The finale is contrived as Jones and Hamilton are seen care-freely walking away from the damage and chaos that they caused without having to answer to the police even though I’d think they’d have a lot of explaining to do before they’d be allowed to leave the scene. The film though as a whole is well done for what it’s worth. It’s nothing profound, or intellectual, but as a basic action flick it adequately delivers.

black moon 2

My Rating: 6 out of 10

Released: January 10, 1986

Runtime: 1 Hour 40 Minutes

Rated R

Director: Harley Cokeliss

Studio: New World Pictures

Available: DVD, Blu-ray, Amazon Video, Tubi, YouTube

Tag: The Assassination Game (1982)

tag 1

By Richard Winters

My Rating: 6 out of 10

4-Word Review: Playing with dart guns.

A new fad has caught on at a nondescript college campus where students play an assassination game by killing off other students with dart guns. The one who assassinates the most while still surviving wins. Alex (Robert Carradine) who writes for the school newspaper decides to do an expose on the game in an attempt to better get to know its star player Susan (Linda Hamilton). Unfortunately for them the game’s 5-time champion Gersch (Bruce Abbott) has gone over to the dark side and now using real bullets in his gun. As the game whittles down to just Susan and Gersch the tension mounts for her to catch on to his murderous plans before it is too late.

For a low budget film with only the most modest of settings this thing isn’t too bad. The dialogue is snappy and the story proceeds at a good pace. The opening credits, which is a parody of the ones done on James Bond films is cute and it’s great to see Linda in her official film debut playing the same type of strong-willed female that brought to greater prominence in The Terminator franchise. Carradine is good too as her awkward suitor and the fact that this film plays against sexual stereotypes by having the male in more of a passive role is refreshing.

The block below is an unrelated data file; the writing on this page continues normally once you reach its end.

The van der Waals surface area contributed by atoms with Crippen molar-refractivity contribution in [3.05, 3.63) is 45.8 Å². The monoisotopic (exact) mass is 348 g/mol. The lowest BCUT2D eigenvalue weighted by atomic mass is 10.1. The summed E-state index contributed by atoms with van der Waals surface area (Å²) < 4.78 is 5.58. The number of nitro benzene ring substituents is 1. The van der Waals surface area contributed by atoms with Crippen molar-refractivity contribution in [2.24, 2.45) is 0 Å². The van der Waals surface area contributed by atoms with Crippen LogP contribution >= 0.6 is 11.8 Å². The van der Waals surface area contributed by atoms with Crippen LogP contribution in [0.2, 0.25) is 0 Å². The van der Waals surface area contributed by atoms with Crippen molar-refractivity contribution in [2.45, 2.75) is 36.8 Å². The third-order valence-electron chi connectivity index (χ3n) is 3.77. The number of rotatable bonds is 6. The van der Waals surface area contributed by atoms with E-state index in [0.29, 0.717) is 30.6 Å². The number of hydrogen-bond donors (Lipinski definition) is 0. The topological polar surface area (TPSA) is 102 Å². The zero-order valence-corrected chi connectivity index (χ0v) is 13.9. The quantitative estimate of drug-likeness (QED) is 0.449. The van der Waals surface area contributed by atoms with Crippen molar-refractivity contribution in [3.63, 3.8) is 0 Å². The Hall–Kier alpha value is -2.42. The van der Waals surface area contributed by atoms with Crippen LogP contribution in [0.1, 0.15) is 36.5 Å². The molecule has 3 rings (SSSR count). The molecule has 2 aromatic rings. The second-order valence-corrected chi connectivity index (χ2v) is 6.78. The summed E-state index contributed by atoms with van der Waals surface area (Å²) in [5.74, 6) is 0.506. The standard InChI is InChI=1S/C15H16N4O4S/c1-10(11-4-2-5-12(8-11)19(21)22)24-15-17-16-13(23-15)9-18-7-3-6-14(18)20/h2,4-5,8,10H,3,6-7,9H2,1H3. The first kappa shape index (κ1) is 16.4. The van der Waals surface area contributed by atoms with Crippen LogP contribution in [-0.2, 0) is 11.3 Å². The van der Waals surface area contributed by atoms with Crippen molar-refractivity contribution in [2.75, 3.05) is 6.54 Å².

The film’s playful parody and the way the players take this silly game so very seriously is funny and having the second half shift to more of the conventional ‘psycho-on-the-loose’ plot made it less original and more formulaic. I understood why Gersch kills the first player using a real bullet, but was confused why he would keep on killing them and not go back to just using darts. He could’ve still retained his champion title and passed off the first killing as being possibly just an accident, but by continuing to kill people and harboring their corpses in the closet of his room was clearly going to lead to an eventual long jail sentence that even the craziest of persons could see coming. It also might have been more interesting had the identity of who was using real bullets was kept a mystery until the end.

Even with these drawbacks I still found myself entertained and the film has strong cult potential for fans of low budget 80’s flicks. It’s also interesting to note that Hamilton and Abbott, who first met while filming this, later ended up getting married and having one child.

My Rating: 6 out of 10

Released: April 20, 1982

Runtime: 1Hour 30Minutes

Rated PG

Director: Nick Castle

Studio: New World Pictures

Available: VHS